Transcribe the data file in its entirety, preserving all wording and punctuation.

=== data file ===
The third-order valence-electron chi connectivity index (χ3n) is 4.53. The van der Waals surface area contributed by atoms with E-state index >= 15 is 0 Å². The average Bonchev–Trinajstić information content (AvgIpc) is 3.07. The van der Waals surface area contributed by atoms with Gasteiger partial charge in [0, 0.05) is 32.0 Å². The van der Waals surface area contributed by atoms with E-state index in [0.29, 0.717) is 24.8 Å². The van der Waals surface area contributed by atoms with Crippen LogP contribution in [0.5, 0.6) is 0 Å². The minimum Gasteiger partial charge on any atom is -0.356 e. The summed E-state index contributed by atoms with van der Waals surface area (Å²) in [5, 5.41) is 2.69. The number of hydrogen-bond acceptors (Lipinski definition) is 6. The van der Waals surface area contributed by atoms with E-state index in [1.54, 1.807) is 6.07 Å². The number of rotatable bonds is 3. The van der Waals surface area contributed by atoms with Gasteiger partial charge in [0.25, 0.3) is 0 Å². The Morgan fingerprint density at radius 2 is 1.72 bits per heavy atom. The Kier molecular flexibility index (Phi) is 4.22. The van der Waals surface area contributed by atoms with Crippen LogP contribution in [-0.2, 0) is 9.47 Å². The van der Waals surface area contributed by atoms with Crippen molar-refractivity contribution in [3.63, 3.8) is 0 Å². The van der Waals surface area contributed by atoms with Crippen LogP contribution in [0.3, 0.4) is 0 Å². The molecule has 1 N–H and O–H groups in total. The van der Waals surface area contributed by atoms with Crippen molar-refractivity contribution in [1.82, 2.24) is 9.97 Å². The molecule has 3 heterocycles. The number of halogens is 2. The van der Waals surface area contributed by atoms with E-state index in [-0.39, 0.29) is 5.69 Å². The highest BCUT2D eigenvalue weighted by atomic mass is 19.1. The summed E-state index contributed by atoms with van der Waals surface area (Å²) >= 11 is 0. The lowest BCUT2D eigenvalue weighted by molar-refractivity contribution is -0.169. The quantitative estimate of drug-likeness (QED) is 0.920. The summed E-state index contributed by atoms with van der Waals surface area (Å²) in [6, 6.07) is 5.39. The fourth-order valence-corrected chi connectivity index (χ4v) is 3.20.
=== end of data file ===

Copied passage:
The third-order valence-electron chi connectivity index (χ3n) is 4.53. The van der Waals surface area contributed by atoms with E-state index >= 15 is 0 Å². The average Bonchev–Trinajstić information content (AvgIpc) is 3.07. The van der Waals surface area contributed by atoms with Gasteiger partial charge in [0, 0.05) is 32.0 Å². The van der Waals surface area contributed by atoms with E-state index in [0.29, 0.717) is 24.8 Å². The van der Waals surface area contributed by atoms with Crippen LogP contribution in [0.5, 0.6) is 0 Å². The minimum Gasteiger partial charge on any atom is -0.356 e. The summed E-state index contributed by atoms with van der Waals surface area (Å²) in [5, 5.41) is 2.69. The number of hydrogen-bond acceptors (Lipinski definition) is 6. The van der Waals surface area contributed by atoms with E-state index in [1.54, 1.807) is 6.07 Å². The number of rotatable bonds is 3. The van der Waals surface area contributed by atoms with Gasteiger partial charge in [0.25, 0.3) is 0 Å². The Morgan fingerprint density at radius 2 is 1.72 bits per heavy atom. The Kier molecular flexibility index (Phi) is 4.22. The van der Waals surface area contributed by atoms with Crippen LogP contribution in [-0.2, 0) is 9.47 Å². The van der Waals surface area contributed by atoms with Crippen molar-refractivity contribution in [3.63, 3.8) is 0 Å². The van der Waals surface area contributed by atoms with Crippen LogP contribution in [0.3, 0.4) is 0 Å². The molecule has 1 N–H and O–H groups in total. The van der Waals surface area contributed by atoms with Crippen molar-refractivity contribution in [1.82, 2.24) is 9.97 Å². The molecule has 3 heterocycles. The number of halogens is 2. The van der Waals surface area contributed by atoms with E-state index in [-0.39, 0.29) is 5.69 Å². The highest BCUT2D eigenvalue weighted by atomic mass is 19.1. The summed E-state index contributed by atoms with van der Waals surface area (Å²) >= 11 is 0. The lowest BCUT2D eigenvalue weighted by molar-refractivity contribution is -0.169. The quantitative estimate of drug-likeness (QED) is 0.920. The summed E-state index contributed by atoms with van der Waals surface area (Å²) in [6, 6.07) is 5.39. The fourth-order valence-corrected chi connectivity index (χ4v) is 3.20.